The veil represented the separation between God and man…a separation caused by sin. At the time of Christ’s death, that separation was removed, and all mankind could forevermore have direct access to God the Father, which was symbolized by the tearing of the veil.

Matthew 27: 50-51 says: “And when Jesus had cried out again in a loud voice, he gave up his spirit. At that moment the curtain of the temple was torn in two from top to bottom.”

It was Christ’s sacrifice that removed the veil, brought down the barrier between us and The Father. Jesus became the key.

I challenge all of us to remember that God is never too busy, never too far off to hear our cries, or to receive our praise. It is our responsibility as Christians to strive to be Christ-like in our walk, displayed in our behavior and evident in our interactions with others. We are charged with letting God’s light shine through us, that we may allow others to see Christ in us, that they may desire the same peace and promise that we have in Him.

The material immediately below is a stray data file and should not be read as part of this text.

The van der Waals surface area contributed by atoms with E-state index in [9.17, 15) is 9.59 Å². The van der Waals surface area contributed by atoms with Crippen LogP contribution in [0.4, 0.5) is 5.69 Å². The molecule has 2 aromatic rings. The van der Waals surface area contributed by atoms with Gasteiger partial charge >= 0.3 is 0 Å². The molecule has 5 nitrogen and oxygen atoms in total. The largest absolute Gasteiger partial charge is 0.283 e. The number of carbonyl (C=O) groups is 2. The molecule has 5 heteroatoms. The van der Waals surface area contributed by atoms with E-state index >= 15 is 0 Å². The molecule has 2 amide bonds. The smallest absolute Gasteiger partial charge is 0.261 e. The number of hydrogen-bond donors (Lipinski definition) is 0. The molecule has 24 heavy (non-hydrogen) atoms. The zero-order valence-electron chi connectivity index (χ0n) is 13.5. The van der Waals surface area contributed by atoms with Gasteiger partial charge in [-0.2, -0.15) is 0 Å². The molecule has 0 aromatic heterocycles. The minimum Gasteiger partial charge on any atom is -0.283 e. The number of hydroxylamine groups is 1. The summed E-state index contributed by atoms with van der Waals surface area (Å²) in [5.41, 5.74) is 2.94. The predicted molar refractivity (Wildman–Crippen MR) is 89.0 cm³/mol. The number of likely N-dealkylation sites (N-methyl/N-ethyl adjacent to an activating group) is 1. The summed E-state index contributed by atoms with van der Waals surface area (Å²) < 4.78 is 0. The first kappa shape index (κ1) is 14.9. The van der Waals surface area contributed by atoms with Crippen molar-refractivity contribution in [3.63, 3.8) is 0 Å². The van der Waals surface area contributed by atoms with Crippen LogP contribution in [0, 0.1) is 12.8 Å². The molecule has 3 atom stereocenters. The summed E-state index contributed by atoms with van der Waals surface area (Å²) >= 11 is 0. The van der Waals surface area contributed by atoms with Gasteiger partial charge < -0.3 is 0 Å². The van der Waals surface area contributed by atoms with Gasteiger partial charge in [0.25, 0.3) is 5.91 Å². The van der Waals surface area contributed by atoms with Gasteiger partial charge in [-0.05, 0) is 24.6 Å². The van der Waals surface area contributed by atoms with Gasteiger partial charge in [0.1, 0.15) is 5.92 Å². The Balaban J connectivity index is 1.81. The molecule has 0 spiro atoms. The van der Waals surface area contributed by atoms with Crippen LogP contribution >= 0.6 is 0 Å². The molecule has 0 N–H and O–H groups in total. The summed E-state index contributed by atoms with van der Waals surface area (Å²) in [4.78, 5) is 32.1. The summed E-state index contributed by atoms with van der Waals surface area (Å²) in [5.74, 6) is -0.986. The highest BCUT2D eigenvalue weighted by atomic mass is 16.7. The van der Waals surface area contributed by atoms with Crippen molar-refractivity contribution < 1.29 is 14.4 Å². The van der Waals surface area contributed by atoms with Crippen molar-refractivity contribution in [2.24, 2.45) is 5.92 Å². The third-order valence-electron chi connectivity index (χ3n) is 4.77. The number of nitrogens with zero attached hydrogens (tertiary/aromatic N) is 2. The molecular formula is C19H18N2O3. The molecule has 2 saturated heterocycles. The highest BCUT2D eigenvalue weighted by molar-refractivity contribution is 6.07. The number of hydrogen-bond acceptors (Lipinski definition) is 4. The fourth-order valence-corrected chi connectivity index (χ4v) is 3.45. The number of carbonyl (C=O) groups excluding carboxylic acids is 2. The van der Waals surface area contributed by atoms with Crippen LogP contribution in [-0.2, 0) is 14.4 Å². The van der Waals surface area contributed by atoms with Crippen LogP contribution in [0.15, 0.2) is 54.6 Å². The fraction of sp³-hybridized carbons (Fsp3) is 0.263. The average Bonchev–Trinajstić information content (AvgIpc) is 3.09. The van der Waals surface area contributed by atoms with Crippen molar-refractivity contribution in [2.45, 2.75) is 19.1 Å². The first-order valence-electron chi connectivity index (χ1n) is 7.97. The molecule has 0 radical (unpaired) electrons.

While we all have our own brands of personal space, let’s remember to leave space for grace. The same grace we are afforded by way of our access to The Father, we should freely extend to others. In today’s tumultuous political, social, and even sometimes professional climate, it is not only our duty, but an honor, to show others the same grace that The Father shows us.

2 Responses to ““Space for Grace””

  1. Tami Sark says:

    Wow! I really needed this today! Thank you so much!

    • Mandy Merrill says:

      So glad you enjoyed the devotion. Aimee does a wonderful job and has a way of relaying the message from the Lord in great detail! Thanks for the feedback. 🙂